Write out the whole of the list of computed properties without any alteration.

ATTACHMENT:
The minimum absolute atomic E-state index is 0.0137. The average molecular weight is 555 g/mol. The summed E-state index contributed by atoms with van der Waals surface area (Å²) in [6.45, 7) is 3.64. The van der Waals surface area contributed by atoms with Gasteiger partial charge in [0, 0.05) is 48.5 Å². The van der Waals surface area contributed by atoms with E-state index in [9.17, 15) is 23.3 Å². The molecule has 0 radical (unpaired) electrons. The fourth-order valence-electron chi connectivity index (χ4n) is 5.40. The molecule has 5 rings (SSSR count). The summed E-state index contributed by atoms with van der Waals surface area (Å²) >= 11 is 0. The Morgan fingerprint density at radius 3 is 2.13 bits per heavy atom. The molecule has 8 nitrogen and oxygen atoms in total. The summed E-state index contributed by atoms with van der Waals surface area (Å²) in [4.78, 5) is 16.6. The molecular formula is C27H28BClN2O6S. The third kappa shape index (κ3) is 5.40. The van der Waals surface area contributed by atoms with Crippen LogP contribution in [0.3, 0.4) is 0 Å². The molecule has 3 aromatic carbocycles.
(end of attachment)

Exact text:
The minimum absolute atomic E-state index is 0.0137. The average molecular weight is 555 g/mol. The summed E-state index contributed by atoms with van der Waals surface area (Å²) in [6.45, 7) is 3.64. The van der Waals surface area contributed by atoms with Gasteiger partial charge in [0, 0.05) is 48.5 Å². The van der Waals surface area contributed by atoms with E-state index in [9.17, 15) is 23.3 Å². The molecule has 0 radical (unpaired) electrons. The fourth-order valence-electron chi connectivity index (χ4n) is 5.40. The molecule has 5 rings (SSSR count). The summed E-state index contributed by atoms with van der Waals surface area (Å²) >= 11 is 0. The Morgan fingerprint density at radius 3 is 2.13 bits per heavy atom. The molecule has 8 nitrogen and oxygen atoms in total. The summed E-state index contributed by atoms with van der Waals surface area (Å²) in [4.78, 5) is 16.6. The molecular formula is C27H28BClN2O6S. The third kappa shape index (κ3) is 5.40. The van der Waals surface area contributed by atoms with Crippen LogP contribution in [0.3, 0.4) is 0 Å². The molecule has 3 aromatic carbocycles.